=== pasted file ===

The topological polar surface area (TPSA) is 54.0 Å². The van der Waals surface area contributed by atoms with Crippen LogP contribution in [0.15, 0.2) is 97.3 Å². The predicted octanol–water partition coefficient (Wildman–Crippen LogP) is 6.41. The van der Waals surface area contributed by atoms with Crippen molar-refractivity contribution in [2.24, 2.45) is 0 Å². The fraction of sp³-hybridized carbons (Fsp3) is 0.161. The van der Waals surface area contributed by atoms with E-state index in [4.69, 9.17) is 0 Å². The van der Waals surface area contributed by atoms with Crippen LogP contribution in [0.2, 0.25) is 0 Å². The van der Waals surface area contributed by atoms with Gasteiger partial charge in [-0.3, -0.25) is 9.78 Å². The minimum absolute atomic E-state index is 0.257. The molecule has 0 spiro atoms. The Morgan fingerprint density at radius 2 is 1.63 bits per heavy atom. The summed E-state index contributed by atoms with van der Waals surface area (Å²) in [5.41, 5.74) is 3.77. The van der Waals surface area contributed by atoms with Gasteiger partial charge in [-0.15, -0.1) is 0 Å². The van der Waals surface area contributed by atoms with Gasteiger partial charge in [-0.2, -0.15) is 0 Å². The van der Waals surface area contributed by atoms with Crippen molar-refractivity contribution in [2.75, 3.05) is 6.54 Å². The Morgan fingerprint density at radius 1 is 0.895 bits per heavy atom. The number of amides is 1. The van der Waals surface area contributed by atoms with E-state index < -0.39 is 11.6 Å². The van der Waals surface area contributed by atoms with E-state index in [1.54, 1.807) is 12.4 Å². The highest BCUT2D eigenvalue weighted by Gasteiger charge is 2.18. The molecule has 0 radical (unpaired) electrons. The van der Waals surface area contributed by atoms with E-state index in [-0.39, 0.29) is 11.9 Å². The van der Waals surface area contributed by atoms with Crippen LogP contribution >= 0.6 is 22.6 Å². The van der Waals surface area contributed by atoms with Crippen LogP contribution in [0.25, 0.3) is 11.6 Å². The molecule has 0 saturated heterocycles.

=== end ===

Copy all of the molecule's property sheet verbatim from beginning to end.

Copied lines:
The topological polar surface area (TPSA) is 54.0 Å². The van der Waals surface area contributed by atoms with Crippen LogP contribution in [0.15, 0.2) is 97.3 Å². The predicted octanol–water partition coefficient (Wildman–Crippen LogP) is 6.41. The van der Waals surface area contributed by atoms with Crippen molar-refractivity contribution in [2.24, 2.45) is 0 Å². The fraction of sp³-hybridized carbons (Fsp3) is 0.161. The van der Waals surface area contributed by atoms with E-state index in [4.69, 9.17) is 0 Å². The van der Waals surface area contributed by atoms with Crippen LogP contribution in [0.2, 0.25) is 0 Å². The van der Waals surface area contributed by atoms with Gasteiger partial charge in [-0.3, -0.25) is 9.78 Å². The minimum absolute atomic E-state index is 0.257. The molecule has 0 spiro atoms. The Morgan fingerprint density at radius 2 is 1.63 bits per heavy atom. The summed E-state index contributed by atoms with van der Waals surface area (Å²) in [5.41, 5.74) is 3.77. The van der Waals surface area contributed by atoms with Gasteiger partial charge in [-0.15, -0.1) is 0 Å². The van der Waals surface area contributed by atoms with Gasteiger partial charge in [-0.2, -0.15) is 0 Å². The van der Waals surface area contributed by atoms with Crippen molar-refractivity contribution in [2.75, 3.05) is 6.54 Å². The Morgan fingerprint density at radius 1 is 0.895 bits per heavy atom. The number of amides is 1. The van der Waals surface area contributed by atoms with E-state index < -0.39 is 11.6 Å². The van der Waals surface area contributed by atoms with E-state index in [1.54, 1.807) is 12.4 Å². The highest BCUT2D eigenvalue weighted by Gasteiger charge is 2.18. The molecule has 0 radical (unpaired) electrons. The van der Waals surface area contributed by atoms with E-state index in [-0.39, 0.29) is 11.9 Å². The van der Waals surface area contributed by atoms with Crippen LogP contribution >= 0.6 is 22.6 Å². The van der Waals surface area contributed by atoms with Crippen LogP contribution in [0.25, 0.3) is 11.6 Å². The molecule has 0 saturated heterocycles.